I was just flipping through my paperback abridgement of Samuel Johnson’s dictionary, as one does on a leisurely Sunday evening, and I happened on this stub of a word: sprunt.
Well, now. What could it was? It starts with the spr that we see in spring and sprinkle and spruce and sprain and sprawl, and it ends with the unt that we see in hunt and shunt and bunt and punt and runt. The word as a whole looks like an irregular past participle of sprint – as in I sprint, I sprant, I have sprunt. There are several ways it could go. Or, of course, the meaning could be entirely unrelated to what it sounds like it means, although with two sound clusters that have vivid associations, that’s not so likely; even if it started out unrelated, the sense would tend to drift towards what people think it should mean. Continue reading
We use words to spin many a yarn. But a word, in turn, spins yarns around it: all the uses and places and users and senses it’s had, wound or twisted or balled up and ready to be ravelled for revelry or pulled piecemeal for prose. Even the way it’s balled up can be different from time to time, not always telling a true tale of where it came from, and the same word for the same meaning and function can have different shapes over time, some plain for function, some fancy for curiosity or to show ingenuity and splendour. A word is in this way a yarringle, and yarringle is such a word. Continue reading
“My name is Legion, for I am many.”
I first read that when I was a child. I wondered how it could make sense. For one thing, in the little town I lived in, there was only one Legion. Continue reading
As one does on a cold evening in early winter, I have slid my copy of the Dictionary of Newfoundland English, second edition, off the shelf, looking for some nice words from a worse climate to warm me up.
It has not disappointed. Look at this lovely sentence it adduces for a citation:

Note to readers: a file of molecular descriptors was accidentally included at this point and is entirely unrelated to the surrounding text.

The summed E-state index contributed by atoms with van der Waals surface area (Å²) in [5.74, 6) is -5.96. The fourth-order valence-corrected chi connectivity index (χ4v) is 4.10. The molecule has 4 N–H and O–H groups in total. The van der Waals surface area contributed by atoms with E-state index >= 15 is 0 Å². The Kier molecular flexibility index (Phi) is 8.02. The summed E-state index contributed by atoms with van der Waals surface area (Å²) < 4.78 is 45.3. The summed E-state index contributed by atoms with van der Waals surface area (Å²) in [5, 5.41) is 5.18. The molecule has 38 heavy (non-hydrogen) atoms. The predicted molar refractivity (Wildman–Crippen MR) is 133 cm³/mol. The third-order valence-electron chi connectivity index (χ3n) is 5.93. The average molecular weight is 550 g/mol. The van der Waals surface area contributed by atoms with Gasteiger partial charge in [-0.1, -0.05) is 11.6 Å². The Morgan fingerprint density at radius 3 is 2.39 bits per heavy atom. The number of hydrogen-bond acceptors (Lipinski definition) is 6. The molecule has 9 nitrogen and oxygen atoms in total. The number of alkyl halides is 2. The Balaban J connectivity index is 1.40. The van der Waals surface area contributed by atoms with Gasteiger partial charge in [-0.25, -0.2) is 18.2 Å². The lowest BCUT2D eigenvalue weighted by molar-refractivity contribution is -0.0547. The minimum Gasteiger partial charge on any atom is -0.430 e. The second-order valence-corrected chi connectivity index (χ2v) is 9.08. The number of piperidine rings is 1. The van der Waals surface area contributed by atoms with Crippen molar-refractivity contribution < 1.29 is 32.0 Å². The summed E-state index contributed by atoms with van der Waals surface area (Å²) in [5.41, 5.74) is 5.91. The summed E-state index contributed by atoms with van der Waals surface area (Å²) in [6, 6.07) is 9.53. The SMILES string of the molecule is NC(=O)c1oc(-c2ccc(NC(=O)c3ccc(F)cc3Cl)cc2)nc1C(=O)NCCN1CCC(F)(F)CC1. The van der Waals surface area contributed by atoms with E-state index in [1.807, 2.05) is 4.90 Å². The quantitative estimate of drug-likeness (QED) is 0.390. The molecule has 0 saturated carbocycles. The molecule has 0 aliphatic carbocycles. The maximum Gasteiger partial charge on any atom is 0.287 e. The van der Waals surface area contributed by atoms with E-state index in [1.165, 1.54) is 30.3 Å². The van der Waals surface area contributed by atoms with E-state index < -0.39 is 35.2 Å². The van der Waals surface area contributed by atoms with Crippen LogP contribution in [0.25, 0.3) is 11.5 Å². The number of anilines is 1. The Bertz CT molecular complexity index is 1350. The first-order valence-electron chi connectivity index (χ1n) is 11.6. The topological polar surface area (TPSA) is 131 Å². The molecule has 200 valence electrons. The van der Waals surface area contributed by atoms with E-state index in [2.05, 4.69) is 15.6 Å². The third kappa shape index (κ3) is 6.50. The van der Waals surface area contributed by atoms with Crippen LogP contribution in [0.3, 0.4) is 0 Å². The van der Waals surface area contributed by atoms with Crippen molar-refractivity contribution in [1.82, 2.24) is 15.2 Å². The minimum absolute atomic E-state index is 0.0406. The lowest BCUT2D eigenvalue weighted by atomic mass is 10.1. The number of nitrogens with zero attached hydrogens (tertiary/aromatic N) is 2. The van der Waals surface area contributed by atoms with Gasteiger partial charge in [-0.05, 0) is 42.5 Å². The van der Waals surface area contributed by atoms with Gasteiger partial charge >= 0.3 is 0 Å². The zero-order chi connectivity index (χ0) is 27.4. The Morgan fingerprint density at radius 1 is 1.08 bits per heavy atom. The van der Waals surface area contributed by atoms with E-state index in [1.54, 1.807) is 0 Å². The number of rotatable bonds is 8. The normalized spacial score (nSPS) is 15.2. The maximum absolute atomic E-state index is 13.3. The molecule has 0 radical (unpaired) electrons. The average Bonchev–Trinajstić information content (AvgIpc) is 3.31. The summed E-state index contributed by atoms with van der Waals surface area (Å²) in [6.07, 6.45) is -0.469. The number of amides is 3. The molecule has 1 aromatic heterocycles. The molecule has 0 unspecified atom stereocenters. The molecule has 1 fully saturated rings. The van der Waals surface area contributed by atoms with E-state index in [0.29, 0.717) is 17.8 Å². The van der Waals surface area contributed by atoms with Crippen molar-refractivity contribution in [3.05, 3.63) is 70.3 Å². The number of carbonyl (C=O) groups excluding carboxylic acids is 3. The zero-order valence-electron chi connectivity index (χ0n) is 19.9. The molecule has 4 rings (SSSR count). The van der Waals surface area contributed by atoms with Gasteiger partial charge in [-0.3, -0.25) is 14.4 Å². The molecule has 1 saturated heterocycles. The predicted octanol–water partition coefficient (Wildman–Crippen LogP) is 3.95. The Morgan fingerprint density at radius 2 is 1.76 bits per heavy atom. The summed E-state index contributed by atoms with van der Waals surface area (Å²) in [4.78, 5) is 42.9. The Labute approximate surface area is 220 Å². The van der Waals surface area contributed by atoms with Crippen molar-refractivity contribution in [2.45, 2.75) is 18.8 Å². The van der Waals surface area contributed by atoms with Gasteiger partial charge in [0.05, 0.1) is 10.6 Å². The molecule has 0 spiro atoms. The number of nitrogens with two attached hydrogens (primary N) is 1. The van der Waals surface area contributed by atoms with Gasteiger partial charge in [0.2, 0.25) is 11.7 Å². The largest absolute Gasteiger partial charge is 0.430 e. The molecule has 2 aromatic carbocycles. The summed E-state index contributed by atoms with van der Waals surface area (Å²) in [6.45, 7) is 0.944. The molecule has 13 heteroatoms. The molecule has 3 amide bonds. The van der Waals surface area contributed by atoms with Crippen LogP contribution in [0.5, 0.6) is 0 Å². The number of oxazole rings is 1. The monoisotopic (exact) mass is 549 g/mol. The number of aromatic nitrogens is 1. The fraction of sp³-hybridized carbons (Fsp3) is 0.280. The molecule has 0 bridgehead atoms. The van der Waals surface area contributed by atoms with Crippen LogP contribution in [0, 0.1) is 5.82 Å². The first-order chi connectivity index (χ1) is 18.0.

I wasn’t frost-burned. My mitts were frore onto my hands. My face was frore, my collars was frore an’ everything was ballicattered.
Snow is snowing in this snizy season, even when you are out visiting. Be the house and the company ever so snod, and the room ever so filled with snapperdols, you will sooner or later have to snabble your snacks and slip out into the snivy snizeler, and soon enough you will snuist and snite a snevit until at last you can sneak into your own snug, snaste the candle, snerdle with your snugglebunny, and snouse… and hopefully not snuzzle. Continue reading
Posted in word tasting notes
Tagged snabble, snapperdol, snaste, snerdle, snevit, snite, snivy, snizeler, snizy, snod, snouse, snuist, snuzzle, word tasting notes
It’s all a matter of how you see it. In what context you see it. From what distance. And how much it contrasts with what’s around it.
This is the word of my life: focal. More than almost any other word.
No, wait. These are the words of my life: focal and focal.
Focal, in English (and French and Spanish and Portuguese), means ‘of or relating to focus’. It comes from Latin focalis.
Focal, in Irish, means ‘word’. Is é focal an focal i gcóir focail. (‘Word is the word for a word.’) It looks like it could come from Latin vocalis (source of English vocal), but it doesn’t – although it is distantly related. It comes from a Proto-Celtic word that traces back to a Proto-Indo-European root for ‘voice’, wṓkʷs. Along with the Latin vox set, that root also led to the Irish word fuaim, ‘sound, noise’, and to many words in many other Indo-European languages, such as German erwähnen ‘mention’ and Dutch gewagen ‘report’. Continue reading
Dublin. Dubh linn.
Dubh, say it to rhyme with “groove,” means ‘dark’ or ‘black’.
Linn, almost rhymes with “sing” but is really like a slice out of “well in your soul,” means ‘pool’.
Linn, said no differently, also means ‘a span of time’. Also means ‘with us’. And so can mean ‘belonging to us’. Continue reading